US Defense Secretary Jim Mattis said on Tuesday the United States should consider staying in the Iran nuclear deal despite suggestions that Donald Trump’s White House may withdraw its support.
Although Mattis said he supported Trump’s review of the agreement curbing Iran’s nuclear program, the defense secretary’s view was far more positive than that of Trump, who has called the deal agreed between Iran and six world powers in 2015 an “embarrassment”, Reuters reported.
Trump is weighing whether the pact serves US security interests as he faces an Oct. 15 deadline for certifying that Iran is complying, a decision that could sink an agreement strongly supported by the other world powers that negotiated it.
“If we can confirm that Iran is living by the agreement, if we can determine that this is in our best interest, then clearly we should stay with it,” Mattis told a Senate hearing.
”I believe …, absent indications to the contrary, it is something that the president should consider staying with,” Mattis added.
Earlier, when Mattis was asked whether he thought staying in the deal was in the US national security interest, he replied: “Yes, senator, I do.”
The White House had no immediate comment on Mattis’ remarks, which once again highlighted the range of views on major policy issues within the Trump administration.
Trump has railed against the deal, but officials say that far from scrapping it, he is considering kicking the decision to Congress.
Ahead of the October 15 deadline, several officials familiar with White House deliberations told AFP Trump has made it clear he does not want to certify Iran’s compliance with the accord.
If Trump does not recertify by the deadline that Iran is in compliance, congressional leaders would have 60 days to decide whether to reimpose sanctions on Tehran suspended under the accord.
That would let Congress, controlled by Trump’s fellow Republicans, effectively decide whether to kill the deal. Although congressional leaders have declined to say whether they would seek to reimpose sanctions, Republican lawmakers were united in their opposition to the agreement reached by Democratic former President Barack Obama.
In a House of Representatives hearing on Tuesday, Mattis said Iran was “fundamentally” in compliance with the nuclear deal.
“There have been certainly some areas where they were not temporarily in that regard, but overall our intelligence community believes that they have been compliant and the IAEA (International Atomic Energy Agency) also says so,” Mattis said.
Last month, Iran’s President Hassan Rouhani said the accord cannot be renegotiated.
Trump has said he has made a decision on what to do about the agreement but has not said what he has decided.
Backers of the pact say its collapse could trigger a regional arms race, worsen Middle East tensions and discourage countries like North Korea from trusting Washington to keep its word.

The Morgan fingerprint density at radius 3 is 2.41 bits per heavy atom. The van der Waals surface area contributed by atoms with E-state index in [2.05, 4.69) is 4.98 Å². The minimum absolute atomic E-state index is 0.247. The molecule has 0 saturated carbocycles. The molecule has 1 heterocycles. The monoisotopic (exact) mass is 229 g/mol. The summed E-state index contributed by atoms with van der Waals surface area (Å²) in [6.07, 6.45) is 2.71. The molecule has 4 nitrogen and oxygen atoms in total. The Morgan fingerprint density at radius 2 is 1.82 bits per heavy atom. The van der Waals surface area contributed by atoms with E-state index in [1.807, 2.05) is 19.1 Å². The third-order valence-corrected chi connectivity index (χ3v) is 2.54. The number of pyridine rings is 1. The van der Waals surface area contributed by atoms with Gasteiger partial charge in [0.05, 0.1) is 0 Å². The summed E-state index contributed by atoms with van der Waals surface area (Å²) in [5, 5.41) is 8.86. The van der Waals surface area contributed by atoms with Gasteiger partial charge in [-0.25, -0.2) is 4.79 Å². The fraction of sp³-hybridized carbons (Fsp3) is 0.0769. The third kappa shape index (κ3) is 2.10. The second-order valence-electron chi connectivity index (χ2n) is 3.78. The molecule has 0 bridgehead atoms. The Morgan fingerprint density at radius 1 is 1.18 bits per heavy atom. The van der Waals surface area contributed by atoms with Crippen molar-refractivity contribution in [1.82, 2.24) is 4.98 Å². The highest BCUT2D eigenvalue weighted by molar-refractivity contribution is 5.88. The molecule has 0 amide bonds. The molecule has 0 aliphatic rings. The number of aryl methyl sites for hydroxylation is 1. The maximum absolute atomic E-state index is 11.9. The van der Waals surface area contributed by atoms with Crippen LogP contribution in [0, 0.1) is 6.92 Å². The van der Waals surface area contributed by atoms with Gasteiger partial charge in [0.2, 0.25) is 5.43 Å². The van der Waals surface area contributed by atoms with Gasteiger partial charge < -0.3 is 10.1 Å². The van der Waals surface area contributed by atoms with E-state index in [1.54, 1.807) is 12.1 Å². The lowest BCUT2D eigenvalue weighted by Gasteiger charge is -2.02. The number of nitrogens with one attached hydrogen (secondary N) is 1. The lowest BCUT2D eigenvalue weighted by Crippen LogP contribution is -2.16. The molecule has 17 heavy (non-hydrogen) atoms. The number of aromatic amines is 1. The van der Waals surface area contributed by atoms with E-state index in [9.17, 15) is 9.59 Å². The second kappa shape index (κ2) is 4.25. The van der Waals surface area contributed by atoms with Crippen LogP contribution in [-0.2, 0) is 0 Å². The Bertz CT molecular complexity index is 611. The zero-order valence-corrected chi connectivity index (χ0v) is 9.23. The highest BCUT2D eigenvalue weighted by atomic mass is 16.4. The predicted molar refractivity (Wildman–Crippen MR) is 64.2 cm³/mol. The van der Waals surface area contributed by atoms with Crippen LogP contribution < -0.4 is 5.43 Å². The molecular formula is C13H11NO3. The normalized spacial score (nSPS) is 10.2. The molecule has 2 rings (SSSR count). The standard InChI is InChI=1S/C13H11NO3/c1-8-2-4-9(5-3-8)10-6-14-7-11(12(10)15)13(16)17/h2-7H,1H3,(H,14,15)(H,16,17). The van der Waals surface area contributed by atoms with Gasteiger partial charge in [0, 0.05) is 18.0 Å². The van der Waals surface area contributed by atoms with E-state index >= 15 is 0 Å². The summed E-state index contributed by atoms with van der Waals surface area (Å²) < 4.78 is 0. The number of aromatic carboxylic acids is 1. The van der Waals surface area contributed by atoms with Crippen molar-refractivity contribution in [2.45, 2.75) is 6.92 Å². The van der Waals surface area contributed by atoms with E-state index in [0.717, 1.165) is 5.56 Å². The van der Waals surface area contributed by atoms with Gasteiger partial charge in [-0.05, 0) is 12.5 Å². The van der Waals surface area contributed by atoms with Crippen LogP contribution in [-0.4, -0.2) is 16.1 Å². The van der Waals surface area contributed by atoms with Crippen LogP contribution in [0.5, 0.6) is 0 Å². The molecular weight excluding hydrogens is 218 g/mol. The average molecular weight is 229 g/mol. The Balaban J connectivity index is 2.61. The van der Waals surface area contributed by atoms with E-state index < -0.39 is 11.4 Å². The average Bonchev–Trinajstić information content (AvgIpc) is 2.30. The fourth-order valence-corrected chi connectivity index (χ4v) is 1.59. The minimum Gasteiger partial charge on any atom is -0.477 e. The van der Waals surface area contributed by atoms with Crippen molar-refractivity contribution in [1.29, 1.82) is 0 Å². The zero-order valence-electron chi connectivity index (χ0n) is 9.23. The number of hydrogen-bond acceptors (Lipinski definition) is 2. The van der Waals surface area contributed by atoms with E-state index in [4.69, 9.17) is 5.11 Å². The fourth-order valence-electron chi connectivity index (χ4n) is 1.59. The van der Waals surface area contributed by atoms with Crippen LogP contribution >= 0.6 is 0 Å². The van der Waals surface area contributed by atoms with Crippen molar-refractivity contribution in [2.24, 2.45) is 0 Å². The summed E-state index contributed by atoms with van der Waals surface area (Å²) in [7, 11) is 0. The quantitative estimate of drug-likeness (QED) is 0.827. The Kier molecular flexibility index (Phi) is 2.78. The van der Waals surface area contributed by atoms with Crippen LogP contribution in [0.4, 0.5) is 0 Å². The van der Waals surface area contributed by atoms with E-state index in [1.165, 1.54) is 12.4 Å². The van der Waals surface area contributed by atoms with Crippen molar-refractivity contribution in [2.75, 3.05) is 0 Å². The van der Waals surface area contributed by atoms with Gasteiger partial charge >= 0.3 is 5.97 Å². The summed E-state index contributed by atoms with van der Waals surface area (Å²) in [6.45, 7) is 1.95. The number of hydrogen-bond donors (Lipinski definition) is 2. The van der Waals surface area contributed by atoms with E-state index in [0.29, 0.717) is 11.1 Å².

180 Democrats’ letter to Trump
More than 180 of the 194 Democratic members of Congress sent a joint letter to US president on Wednesday, urging him to recertify that Iran is complying with the deal.
“Absent credible and accurate information confirming a material breach, we are concerned that withholding certification of Iran’s compliance or walking away from the JCPOA would harm our alliances, embolden Iran and threaten US national security,” the letter said.
The lawmakers also suggested that American withdrawal from the deal could damage attempts to resolve the escalating nuclear standoff with North Korean through a diplomatic process.
The deal was signed by Britain, China, the European Union, France, Germany, Iran, Russia and the United States.
Russia will continue supporting deal
Russia will support the Iran nuclear deal brokered under Barack Obama and now all parties honor their commitments, Russian President Vladimir Putin told a plenary session of the Russian Energy Week-2017 International Forum.
“All reports of the International Atomic Energy Agency say that Iran fully meets all its commitments. We are guided by these considerations and will back the deal, which was brokered under the previous US administration, although we had many differences on other issues,” Putin said, according to TASS.
The Russian leader noted that it is not up to Moscow to consider if Iran complies with its commitments under the nuclear deal or not. This is a matter for the IAEA, an influential organization recognized by the world community, he said.
“Now all countries meet their commitments and their actions fully comply with the resolution of the UN Security Council, and we will support this deal,” Putin said.
Europe’s supportive stance
Helga Schmid, the secretary general of the European External Action Service, in an address to the 4th Europe-Iran Forum in the Swiss city of Zurich on Wednesday said European states will do their best to sustain the nuclear deal with Iran.
“This is not a bilateral agreement, it’s a multilateral agreement. As Europeans, we will do everything to make sure it stays,” Schmid said.
European ambassadors speaking in Washington last week said they would do everything possible to protect companies based in Europe and that continue to do business with Iran from reimposed US sanctions.
French Ambassador Gerard Araud noted that the other countries that signed the pact had made clear they do not support renegotiating it.